According to the latest PwC study Economic briefing paper: modeling Olympic performance, Romania could win up to 11 medals at this year’s London Olympics Games, three more medals than at the 2008 Beijing Olympics. This performance would position Romania on the 19 place in the general, countries top, after US, China, Russia and Germany and before countries such as India, Poland, Turkey orArgentina, with larger population and greater GDP.
The following economic and political factors were found to be statistically significant in explaining the number of medals won by each country at previous editions of the Olympic Games: population, average income levels (measured by GDP per capita at PPP exchange rates), whether the country was previously part of the former Soviet/communist bloc (including Cuba and China); and whether the country is the host nation.
The study suggests that the British team could win around 54 medals this time around, beating an already exceptionally good performance of 47 medals in Beijing. This would still leave Britain in fourth place in the total medal table, behind the US (113 medals), China (87) and Russia (68), but ahead of old rivals Australia (42) and Germany (41) according to the model projections.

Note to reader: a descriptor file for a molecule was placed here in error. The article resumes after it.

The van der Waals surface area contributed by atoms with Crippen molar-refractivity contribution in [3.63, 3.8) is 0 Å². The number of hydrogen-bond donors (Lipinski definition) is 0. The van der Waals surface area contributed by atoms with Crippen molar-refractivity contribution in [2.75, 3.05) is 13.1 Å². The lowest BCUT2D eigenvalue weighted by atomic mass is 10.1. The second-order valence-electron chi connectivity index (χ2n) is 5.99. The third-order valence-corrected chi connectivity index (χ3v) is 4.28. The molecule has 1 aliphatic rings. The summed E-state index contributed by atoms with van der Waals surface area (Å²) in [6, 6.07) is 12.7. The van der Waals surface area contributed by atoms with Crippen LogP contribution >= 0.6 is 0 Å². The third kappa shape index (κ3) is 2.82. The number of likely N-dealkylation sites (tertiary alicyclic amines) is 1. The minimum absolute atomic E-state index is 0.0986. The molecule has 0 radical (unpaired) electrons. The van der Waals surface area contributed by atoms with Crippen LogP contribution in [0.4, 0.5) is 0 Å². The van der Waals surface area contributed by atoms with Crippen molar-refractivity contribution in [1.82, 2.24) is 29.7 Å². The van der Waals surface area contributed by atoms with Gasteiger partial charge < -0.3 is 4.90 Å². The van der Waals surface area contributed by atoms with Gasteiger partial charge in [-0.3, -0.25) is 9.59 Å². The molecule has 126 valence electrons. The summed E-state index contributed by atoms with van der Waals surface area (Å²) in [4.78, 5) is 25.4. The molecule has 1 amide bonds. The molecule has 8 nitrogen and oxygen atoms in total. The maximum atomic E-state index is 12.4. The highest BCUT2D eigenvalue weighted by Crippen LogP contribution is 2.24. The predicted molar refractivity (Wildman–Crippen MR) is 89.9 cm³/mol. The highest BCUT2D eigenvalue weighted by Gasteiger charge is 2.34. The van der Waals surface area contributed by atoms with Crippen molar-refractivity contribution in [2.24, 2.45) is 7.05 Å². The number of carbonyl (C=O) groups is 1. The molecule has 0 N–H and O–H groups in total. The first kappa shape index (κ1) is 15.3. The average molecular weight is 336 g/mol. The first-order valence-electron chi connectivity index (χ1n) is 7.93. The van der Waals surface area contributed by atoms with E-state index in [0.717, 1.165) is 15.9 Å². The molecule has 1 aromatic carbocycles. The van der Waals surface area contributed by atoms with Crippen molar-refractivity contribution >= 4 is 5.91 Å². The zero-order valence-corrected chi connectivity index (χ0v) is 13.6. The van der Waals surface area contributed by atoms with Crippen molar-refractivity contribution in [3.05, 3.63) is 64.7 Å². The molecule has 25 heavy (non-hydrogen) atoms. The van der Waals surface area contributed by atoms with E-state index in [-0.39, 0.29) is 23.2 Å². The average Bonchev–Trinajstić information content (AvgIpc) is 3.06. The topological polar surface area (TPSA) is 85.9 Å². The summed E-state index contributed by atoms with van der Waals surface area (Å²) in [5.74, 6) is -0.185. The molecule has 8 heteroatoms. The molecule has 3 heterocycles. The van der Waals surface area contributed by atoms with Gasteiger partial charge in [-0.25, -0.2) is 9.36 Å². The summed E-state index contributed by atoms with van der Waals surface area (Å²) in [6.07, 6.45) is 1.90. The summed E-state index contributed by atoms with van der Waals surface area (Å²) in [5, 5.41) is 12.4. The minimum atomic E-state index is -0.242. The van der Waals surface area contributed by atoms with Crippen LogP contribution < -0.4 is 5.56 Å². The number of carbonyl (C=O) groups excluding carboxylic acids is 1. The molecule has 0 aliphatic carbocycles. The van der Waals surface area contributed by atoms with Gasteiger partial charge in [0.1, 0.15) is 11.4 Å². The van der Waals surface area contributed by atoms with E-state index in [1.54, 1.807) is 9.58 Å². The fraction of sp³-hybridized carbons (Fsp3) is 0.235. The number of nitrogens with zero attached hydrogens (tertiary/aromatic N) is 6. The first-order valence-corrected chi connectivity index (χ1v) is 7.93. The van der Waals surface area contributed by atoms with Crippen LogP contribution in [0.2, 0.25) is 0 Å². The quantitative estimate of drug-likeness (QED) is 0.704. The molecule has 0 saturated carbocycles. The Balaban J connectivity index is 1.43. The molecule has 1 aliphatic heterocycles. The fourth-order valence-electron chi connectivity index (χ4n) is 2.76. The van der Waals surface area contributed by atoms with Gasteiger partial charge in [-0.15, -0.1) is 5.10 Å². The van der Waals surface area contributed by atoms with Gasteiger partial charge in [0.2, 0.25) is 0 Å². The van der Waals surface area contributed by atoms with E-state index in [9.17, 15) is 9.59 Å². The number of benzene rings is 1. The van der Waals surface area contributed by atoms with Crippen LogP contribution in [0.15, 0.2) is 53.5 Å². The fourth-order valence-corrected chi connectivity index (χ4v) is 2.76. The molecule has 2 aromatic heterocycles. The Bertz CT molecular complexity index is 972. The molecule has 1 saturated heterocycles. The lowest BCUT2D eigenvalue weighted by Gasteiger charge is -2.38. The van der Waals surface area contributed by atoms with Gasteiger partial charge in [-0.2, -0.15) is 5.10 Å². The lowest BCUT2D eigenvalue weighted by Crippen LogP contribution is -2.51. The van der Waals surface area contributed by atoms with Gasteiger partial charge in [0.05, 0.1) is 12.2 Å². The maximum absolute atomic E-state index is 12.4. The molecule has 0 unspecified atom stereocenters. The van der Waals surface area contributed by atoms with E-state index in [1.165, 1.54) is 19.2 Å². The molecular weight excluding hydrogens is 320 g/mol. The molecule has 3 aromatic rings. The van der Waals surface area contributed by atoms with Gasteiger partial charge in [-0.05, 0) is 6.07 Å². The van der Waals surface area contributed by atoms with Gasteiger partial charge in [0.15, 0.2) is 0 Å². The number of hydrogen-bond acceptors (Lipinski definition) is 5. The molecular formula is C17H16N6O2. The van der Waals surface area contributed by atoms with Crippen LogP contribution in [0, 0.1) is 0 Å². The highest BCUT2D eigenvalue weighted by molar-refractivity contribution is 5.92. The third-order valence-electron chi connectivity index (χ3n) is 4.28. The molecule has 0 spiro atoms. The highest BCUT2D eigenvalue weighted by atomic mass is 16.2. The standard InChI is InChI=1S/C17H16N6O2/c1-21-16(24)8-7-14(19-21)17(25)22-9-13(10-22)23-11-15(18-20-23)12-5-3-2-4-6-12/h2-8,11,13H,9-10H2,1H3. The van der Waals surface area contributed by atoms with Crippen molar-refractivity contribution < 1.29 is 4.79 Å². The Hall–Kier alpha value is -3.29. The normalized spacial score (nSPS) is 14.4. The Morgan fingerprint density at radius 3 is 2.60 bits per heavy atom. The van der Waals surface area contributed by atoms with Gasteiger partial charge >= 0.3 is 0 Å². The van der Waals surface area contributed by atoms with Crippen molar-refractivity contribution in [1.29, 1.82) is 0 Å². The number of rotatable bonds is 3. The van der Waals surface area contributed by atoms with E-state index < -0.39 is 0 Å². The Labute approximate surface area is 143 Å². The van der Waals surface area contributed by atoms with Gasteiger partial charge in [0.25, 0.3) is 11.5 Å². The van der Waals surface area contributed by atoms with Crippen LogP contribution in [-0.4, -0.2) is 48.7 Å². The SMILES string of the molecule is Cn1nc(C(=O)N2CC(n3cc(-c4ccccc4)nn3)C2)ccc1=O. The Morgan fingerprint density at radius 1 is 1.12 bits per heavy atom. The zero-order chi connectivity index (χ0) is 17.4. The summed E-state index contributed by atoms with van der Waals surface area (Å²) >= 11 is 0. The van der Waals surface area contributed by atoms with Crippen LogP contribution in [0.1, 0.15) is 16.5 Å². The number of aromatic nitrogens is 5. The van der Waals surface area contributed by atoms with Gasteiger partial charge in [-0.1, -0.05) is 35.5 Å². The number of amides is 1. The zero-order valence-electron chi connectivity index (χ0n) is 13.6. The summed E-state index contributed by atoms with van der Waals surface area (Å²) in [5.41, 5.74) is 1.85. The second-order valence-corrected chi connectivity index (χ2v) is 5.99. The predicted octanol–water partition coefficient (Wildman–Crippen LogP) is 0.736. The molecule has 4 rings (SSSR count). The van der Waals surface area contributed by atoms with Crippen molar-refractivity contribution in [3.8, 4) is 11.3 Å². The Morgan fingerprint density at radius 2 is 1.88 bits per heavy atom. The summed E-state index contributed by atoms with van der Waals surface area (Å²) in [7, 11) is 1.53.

The PwC report also found the home country effect to be significant. In practice, however, this effect will vary across countries depending on their size and the strength of their sporting traditions. It was particularly strong for China in Beijing (where its medal total rose to 100 from 63 in Athens) and was also evident at the Sydney 2000 Olympics, where Australia performed very well to win 58 medals (compared to 49 in Athens and 46 in Beijing as this effect faded). Overall, the PwC model estimates suggest that home country advantage should on average boost medal share by around 2 percentage points, which might translate to around 19 extra medals for Britain in 2012.
Romania’s Olympics lot is made up of 104 athletes competing in 15 disciplines and 60 officials accompanying the sportsmen, as well as some reserve players for the canoeing and fencing disciplines. More about the Romania’s Olympics lot here.